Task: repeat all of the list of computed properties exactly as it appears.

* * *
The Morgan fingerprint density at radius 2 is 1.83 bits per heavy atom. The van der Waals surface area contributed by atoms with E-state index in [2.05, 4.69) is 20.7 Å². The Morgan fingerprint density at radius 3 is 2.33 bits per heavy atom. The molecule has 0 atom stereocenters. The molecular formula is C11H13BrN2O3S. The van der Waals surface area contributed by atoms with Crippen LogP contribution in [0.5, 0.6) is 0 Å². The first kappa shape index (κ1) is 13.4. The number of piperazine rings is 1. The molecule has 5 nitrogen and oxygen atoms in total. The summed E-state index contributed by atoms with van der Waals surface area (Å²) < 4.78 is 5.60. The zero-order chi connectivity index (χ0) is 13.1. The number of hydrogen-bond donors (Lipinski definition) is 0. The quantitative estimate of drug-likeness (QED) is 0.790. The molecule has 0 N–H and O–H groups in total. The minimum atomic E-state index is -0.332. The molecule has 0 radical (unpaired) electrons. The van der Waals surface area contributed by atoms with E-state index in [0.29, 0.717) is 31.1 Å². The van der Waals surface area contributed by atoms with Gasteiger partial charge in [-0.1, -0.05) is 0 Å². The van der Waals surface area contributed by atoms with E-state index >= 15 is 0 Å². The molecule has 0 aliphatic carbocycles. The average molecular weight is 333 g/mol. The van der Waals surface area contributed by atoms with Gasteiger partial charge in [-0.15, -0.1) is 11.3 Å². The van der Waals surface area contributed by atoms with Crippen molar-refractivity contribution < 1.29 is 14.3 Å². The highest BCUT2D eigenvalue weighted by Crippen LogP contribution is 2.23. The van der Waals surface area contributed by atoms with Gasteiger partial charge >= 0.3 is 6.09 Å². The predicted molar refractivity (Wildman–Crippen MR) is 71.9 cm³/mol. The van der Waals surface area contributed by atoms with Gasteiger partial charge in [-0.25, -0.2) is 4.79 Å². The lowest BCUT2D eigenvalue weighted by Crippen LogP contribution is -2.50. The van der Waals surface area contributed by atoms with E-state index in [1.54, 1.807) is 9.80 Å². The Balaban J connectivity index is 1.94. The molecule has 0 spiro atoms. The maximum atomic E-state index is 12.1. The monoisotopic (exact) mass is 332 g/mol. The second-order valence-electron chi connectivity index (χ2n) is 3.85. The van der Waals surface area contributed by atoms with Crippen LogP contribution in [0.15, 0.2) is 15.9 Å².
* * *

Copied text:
The Morgan fingerprint density at radius 2 is 1.83 bits per heavy atom. The van der Waals surface area contributed by atoms with E-state index in [2.05, 4.69) is 20.7 Å². The Morgan fingerprint density at radius 3 is 2.33 bits per heavy atom. The molecule has 0 atom stereocenters. The molecular formula is C11H13BrN2O3S. The van der Waals surface area contributed by atoms with Crippen LogP contribution in [0.5, 0.6) is 0 Å². The first kappa shape index (κ1) is 13.4. The number of piperazine rings is 1. The molecule has 5 nitrogen and oxygen atoms in total. The summed E-state index contributed by atoms with van der Waals surface area (Å²) < 4.78 is 5.60. The zero-order chi connectivity index (χ0) is 13.1. The number of hydrogen-bond donors (Lipinski definition) is 0. The quantitative estimate of drug-likeness (QED) is 0.790. The molecule has 0 N–H and O–H groups in total. The minimum atomic E-state index is -0.332. The molecule has 0 radical (unpaired) electrons. The van der Waals surface area contributed by atoms with E-state index in [0.29, 0.717) is 31.1 Å². The van der Waals surface area contributed by atoms with Gasteiger partial charge in [-0.1, -0.05) is 0 Å². The van der Waals surface area contributed by atoms with E-state index >= 15 is 0 Å². The molecule has 0 aliphatic carbocycles. The average molecular weight is 333 g/mol. The van der Waals surface area contributed by atoms with Gasteiger partial charge in [-0.15, -0.1) is 11.3 Å². The van der Waals surface area contributed by atoms with Crippen molar-refractivity contribution < 1.29 is 14.3 Å². The highest BCUT2D eigenvalue weighted by Crippen LogP contribution is 2.23. The van der Waals surface area contributed by atoms with Gasteiger partial charge >= 0.3 is 6.09 Å². The predicted molar refractivity (Wildman–Crippen MR) is 71.9 cm³/mol. The van der Waals surface area contributed by atoms with Gasteiger partial charge in [-0.25, -0.2) is 4.79 Å². The lowest BCUT2D eigenvalue weighted by Crippen LogP contribution is -2.50. The van der Waals surface area contributed by atoms with E-state index in [1.54, 1.807) is 9.80 Å². The Balaban J connectivity index is 1.94. The molecule has 0 spiro atoms. The maximum atomic E-state index is 12.1. The monoisotopic (exact) mass is 332 g/mol. The second-order valence-electron chi connectivity index (χ2n) is 3.85. The van der Waals surface area contributed by atoms with Crippen LogP contribution in [0.15, 0.2) is 15.9 Å².